What makes an Insurance Business Canada Awards winner?

Victors share their secrets to success

What makes an Insurance Business Canada Awards winner?

Insurance News

By Jen Frost

Nominees and winners of this year’s Insurance Business Canada (IBC) Awards 2022 gathered at the Liberty Grand in Toronto on November 17 for the first time since 2019. Speaking to Insurance Business Canada at the event, many category winners appeared to feel they had things in common that set them apart in very competitive fields.

Aviva’s sustainability efforts and community focus were likely drivers of its triumph as P&C Insurer of the Year, said Court Elliott, Aviva SVP corporate affairs.

“We’re constantly pushing the envelope when it comes to things like sustainability; we’re constantly out there, growing and evolving and investing in the community,” he said.

Community was of vital importance for many winners – “for us it’s all about community,” said a Desjardins representative – and they said they believed that giving back and getting involved had helped set their entries apart.

“I hope this demonstrates that it doesn’t really matter how small or big you are, you can make a difference in your community and around the world,” said Brian Schryer, CEO of family-owned New Brunswick based Kent & White Insurance, winner of the Excellence in Corporate Social Responsibility category.

A focus on bringing great service to clients in what can be a challenging environment was also highlighted as winning material. Inclusive cultures, and talent more broadly, were also of importance for winners when weighing up their victory.

Enabling people to bring their “authentic” selves to work and putting time into “building an inclusive culture” was key for CNA, said Terri Mason-Benjamin, CNA VP, marketing and distribution, Canada.

“We’ve obviously seen exponential growth over the last number of years but the thing that does it for us is we have, I believe, some of the best people in the business, and we’re having fun, and we’re a family and everybody’s in this together,” said Stephen Billyard, president of Billyard Insurance Group (BIG), winner in the big brokerage of the year category.

“We’ve got a lot of young people, with a great management team underneath us that helps us in pushing this every day, and we’ve got a lot of good insurance company partners,” said CJ Nolan, CEO and president of Munn Insurance, named brokerage of the year (10 to 100 staff).

Individual winners all had their own stories and different paths to achievement.

For Sukhdeep Kang, Armour Insurance Brokers CEO, being a “woman generally in insurance” can pose its challenges, being a “brown woman” at times even more so. Kang, who has led Armour since 2010, was named Leader of Change for her efforts on diversity, equity and inclusion.

Winning the award “gives me more responsibility to bring change, not only in my office but across the industry, and to bring more diversity,” Kang said.

“It’s always been that the journey is more important than the destination for me,” said Asima Zahid, Lloyd’s director of market development, winner of the Business Development Manager of the Year award.

As for what sets her apart, Zahid said: “Regardless of how a broker fits in with the Lloyd’s proposition, I always try to help them, even going outside of what is required.”

Tiffany Reider, Westland manager of client experience and Insurance Broker of the Year, reflected on a “whirlwind” year in which with her family brokerage Reider Insurance was snapped up by Westland.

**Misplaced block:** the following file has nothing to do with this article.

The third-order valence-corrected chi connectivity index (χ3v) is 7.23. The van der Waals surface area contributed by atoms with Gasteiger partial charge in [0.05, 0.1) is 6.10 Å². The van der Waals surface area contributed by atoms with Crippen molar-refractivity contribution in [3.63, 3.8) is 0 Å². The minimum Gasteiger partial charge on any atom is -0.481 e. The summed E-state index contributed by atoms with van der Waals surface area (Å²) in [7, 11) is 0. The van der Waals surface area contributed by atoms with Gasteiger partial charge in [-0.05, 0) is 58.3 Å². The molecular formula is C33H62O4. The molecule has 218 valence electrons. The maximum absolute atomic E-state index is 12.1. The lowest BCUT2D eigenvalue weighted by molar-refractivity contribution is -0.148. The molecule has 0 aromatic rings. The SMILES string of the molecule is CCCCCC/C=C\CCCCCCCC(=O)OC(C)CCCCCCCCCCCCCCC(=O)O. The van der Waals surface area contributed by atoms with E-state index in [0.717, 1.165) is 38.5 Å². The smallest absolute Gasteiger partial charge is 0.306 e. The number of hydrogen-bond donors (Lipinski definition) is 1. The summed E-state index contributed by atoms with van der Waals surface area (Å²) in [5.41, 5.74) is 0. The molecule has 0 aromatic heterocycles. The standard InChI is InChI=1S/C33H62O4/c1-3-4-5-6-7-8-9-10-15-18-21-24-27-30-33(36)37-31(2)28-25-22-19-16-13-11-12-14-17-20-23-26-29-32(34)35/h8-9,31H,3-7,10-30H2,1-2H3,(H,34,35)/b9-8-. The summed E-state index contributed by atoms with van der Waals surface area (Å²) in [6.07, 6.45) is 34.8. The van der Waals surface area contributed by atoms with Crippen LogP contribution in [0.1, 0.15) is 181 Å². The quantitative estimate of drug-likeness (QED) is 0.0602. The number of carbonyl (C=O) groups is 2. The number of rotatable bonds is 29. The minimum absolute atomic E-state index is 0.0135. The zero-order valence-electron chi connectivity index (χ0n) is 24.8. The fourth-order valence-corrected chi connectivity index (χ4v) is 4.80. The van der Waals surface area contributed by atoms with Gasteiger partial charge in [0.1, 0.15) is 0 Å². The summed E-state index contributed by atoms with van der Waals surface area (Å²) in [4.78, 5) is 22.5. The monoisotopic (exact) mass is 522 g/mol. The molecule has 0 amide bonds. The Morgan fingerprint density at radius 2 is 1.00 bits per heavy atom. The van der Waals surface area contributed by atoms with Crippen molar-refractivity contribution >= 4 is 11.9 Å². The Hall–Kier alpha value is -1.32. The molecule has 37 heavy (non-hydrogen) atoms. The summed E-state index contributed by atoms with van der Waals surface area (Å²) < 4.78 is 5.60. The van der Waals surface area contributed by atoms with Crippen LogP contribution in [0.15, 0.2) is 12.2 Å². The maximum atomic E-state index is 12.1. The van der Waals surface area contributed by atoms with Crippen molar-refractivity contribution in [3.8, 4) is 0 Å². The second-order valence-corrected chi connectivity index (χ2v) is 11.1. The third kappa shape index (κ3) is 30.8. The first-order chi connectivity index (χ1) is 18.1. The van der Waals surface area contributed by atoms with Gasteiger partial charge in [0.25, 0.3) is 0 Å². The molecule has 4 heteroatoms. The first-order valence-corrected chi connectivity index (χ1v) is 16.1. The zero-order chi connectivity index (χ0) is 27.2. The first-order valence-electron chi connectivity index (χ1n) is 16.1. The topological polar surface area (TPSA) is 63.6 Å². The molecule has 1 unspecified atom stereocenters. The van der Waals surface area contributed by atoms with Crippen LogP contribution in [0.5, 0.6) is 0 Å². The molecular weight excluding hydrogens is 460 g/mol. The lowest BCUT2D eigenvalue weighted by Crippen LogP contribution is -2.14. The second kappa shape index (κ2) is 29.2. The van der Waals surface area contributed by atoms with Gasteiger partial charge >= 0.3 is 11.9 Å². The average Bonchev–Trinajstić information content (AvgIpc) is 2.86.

“Going from eight offices in Manitoba to now a national company is a huge change, and it’s an honour to be able to represent Manitoba and Westland,” she said.

“I used to think kindness was an underrated virtue,” said Amy Stiller, Northbridge underwriting specialist and Underwriter of the Year. “But I do think that’s what makes me stand out from other people – empathy and a willingness to help.”

Insurance is “your bread and butter”, said Young Achiever of the Year Reygel Robles, JEM Insurance Group insurance broker, and to succeed you must learn “not only the products but also the passion for the business”.

Well on the way to having steered the mutual through its three-year “unprecedented” transformation plan, Gore Mutual CEO Andy Taylor was named CEO of the year.

“It’s really a reflection of the incredible leadership team that I have, the supportive board that we have behind us, and, most importantly, the amazing employees that come to work every day at Gore Mutual,” Taylor said after the event.

It was a big year for the Insurance Bureau of Canada, with outgoing IBC president CEO Don Forgeron, who is retiring, having received the Lifetime Achievement Award and incoming CEO Celyeste Power, currently IBC EVP of strategic initiatives and advocacy, named Woman of Distinction.

“I’m thrilled about the opportunity to continue to represent this industry in this new role [at the IBC],” Power said.

“The future’s looking very, very good by the looks of this room tonight.”

Given winners’ focuses on talent, community, passion, diversity, culture, and service, it was perhaps no surprise that members of the insurance industry said they were “delighted” to be back together to celebrate for the first in person IBC Awards in three years.

“It’s been great and fantastic to be back in person – finally,” said Burns & Wilcox Canada VP and director, commercial insurance Tyson Peel. “You definitely need to be back all the time!”

It was “absolutely wonderful” to be back to celebrate in person, said Advocis president and CEO Greg Pollock.

“This actually is a relationship business,” Pollock said. “The old adage is that insurance is not bought, it is sold – and it’s true, because people don’t always recognize that they need these kinds of solutions to help them with their futures.”

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